In a recent study published in the CDC’s Emerging Infectious Diseases journal, researchers characterized the pathophysiology of infection by the highly pathogenic avian influenza (HPAI) A (H5N1) viral organism belonging to the Eurasian lineage and 184.108.40.206b clade in non-domesticated terrestrial animals across the United States (US) between 1 April and 21 July 2022.
HPAI A (H5N1) has spread over Europe and the US from October 2021 onward. The virus, comparable to those found in Eurasian strains, was identified in the US in December of 2021 and spread to domesticated animals and non-domestic birds. The virus continues to be active in non-domesticated bird reservoirs, and incidences of spillover and clinical disease in numerous animal species occur in European nations in 2021.
Study: Highly Pathogenic Avian Influenza A(H5N1) Virus Clade 220.127.116.11b Infections in Wild Terrestrial Mammals, United States, 2022. Image Credit: RT Images / Shutterstock
About the study
In the present study, researchers presented a series of cases to highlight the pathophysiology of spontaneous HPAI H5N1 infections among terrestrial wild animals in the US, which coincided with elevated levels of highly pathogenic avian influenza viruses in circulation among non-domesticated avian species during summer and spring of 2022.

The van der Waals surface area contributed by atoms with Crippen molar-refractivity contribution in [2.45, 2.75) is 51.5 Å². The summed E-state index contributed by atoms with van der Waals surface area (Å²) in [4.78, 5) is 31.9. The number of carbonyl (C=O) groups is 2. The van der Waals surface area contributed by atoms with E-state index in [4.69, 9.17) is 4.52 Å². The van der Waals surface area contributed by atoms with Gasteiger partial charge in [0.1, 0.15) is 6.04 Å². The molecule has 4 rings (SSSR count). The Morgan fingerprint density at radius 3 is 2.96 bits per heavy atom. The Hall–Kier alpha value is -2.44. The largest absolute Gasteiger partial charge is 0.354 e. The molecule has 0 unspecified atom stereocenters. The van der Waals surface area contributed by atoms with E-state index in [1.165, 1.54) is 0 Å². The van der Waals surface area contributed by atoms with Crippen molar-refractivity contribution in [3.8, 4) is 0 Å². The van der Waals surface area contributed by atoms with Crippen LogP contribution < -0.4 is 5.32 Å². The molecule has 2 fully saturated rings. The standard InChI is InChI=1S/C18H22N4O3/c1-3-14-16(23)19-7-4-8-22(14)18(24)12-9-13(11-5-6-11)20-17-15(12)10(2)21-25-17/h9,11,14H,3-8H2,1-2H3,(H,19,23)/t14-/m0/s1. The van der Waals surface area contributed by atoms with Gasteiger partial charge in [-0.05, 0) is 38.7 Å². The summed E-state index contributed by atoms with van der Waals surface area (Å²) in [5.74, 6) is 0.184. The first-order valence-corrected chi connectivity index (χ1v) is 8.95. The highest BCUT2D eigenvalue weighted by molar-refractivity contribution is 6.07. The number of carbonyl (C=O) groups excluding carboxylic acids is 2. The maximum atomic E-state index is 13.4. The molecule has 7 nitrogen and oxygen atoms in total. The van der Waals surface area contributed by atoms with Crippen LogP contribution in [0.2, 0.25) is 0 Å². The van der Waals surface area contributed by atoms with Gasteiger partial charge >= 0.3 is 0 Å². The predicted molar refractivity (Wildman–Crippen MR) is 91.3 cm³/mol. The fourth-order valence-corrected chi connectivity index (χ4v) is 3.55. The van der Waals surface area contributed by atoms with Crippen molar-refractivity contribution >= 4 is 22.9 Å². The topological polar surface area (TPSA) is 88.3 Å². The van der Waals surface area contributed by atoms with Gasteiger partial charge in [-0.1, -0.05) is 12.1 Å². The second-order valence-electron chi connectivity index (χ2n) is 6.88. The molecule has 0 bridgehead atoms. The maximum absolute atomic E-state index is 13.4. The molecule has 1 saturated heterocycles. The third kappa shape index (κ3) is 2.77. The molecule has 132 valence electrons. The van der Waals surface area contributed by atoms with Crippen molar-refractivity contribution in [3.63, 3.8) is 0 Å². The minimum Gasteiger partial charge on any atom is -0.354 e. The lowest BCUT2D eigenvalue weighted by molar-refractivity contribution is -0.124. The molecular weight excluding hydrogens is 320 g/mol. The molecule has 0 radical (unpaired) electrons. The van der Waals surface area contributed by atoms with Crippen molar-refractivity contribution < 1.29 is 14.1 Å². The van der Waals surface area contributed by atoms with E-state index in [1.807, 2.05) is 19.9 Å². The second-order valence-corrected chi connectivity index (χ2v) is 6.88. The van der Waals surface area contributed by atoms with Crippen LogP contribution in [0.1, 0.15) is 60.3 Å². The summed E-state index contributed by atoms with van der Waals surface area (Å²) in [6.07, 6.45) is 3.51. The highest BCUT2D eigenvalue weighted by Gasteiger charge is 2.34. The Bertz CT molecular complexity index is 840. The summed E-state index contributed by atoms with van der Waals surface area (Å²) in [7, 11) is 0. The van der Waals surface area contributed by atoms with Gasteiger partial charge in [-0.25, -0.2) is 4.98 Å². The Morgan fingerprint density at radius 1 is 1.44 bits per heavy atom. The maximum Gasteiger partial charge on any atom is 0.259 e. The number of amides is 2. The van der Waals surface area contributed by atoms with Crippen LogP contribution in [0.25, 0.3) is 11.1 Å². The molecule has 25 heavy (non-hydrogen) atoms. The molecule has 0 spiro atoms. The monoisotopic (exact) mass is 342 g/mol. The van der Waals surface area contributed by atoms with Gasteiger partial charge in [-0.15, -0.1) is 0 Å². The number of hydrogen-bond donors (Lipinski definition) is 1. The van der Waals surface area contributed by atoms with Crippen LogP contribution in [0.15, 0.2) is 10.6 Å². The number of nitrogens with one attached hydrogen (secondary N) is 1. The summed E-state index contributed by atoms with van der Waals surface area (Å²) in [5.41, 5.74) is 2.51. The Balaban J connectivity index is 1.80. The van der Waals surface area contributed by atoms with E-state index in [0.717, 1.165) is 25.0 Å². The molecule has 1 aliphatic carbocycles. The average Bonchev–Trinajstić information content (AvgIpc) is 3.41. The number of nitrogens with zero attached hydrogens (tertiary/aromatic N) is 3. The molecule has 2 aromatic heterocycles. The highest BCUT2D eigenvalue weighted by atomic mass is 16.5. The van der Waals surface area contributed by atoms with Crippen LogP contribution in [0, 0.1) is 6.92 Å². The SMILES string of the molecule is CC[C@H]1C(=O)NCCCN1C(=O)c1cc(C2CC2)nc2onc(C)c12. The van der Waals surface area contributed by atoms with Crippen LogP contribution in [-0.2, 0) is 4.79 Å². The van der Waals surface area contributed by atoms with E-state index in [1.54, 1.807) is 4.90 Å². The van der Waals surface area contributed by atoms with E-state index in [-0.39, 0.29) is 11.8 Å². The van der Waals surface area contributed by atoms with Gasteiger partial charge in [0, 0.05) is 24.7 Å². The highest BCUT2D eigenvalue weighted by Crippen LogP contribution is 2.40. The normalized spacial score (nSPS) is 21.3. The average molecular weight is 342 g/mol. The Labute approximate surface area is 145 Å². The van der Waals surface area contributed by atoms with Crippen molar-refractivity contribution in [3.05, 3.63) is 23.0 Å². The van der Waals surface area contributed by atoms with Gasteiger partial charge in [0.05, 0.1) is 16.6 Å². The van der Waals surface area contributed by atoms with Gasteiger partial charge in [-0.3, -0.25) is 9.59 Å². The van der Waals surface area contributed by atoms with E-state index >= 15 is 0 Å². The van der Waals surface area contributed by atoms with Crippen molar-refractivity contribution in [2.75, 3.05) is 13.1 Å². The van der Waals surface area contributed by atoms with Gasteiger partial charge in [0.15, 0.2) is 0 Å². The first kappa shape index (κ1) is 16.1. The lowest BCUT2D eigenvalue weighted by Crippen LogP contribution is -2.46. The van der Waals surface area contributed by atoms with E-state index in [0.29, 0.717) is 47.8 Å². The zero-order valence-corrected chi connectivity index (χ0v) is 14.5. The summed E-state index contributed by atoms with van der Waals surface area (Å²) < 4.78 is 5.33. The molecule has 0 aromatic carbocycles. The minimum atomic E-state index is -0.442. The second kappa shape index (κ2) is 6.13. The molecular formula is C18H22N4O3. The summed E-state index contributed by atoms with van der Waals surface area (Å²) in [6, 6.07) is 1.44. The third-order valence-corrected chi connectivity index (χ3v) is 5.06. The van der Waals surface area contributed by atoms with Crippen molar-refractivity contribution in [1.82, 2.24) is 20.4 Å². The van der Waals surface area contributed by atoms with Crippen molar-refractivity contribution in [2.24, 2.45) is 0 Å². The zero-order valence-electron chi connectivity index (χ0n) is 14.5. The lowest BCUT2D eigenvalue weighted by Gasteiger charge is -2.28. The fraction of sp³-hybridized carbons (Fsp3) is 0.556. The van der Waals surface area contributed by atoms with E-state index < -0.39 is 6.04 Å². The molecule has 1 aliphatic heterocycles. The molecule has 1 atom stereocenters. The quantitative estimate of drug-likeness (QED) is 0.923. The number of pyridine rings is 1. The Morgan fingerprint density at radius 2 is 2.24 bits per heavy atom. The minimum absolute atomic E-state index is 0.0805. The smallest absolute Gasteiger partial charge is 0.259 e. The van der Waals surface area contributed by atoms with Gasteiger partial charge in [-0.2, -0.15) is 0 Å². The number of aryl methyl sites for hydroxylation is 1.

The cases included opportunistic specimens from unwell or dead wild animals sent to state-level wildlife authorities or veterinary laboratories for diagnosis. Wildlife and veterinary professionals, citizens, and rehabilitators reported clinical observations. All animals underwent post-mortem examinations conducted by pathologists or veterinarians, except two red foxes, which only provided antemortem samples.
Gross photographs of postmortem lesions from red foxes naturally infected with highly pathogenic avian influenza virus, United States. A) Lungs have failed to collapse and are diffusely edematous and mottled pink to dark red. B) Cross section of the left ventricle of the heart showing a focal region of myocardial pallor in the papillary muscle (arrows). C) Stomach contents with feathers.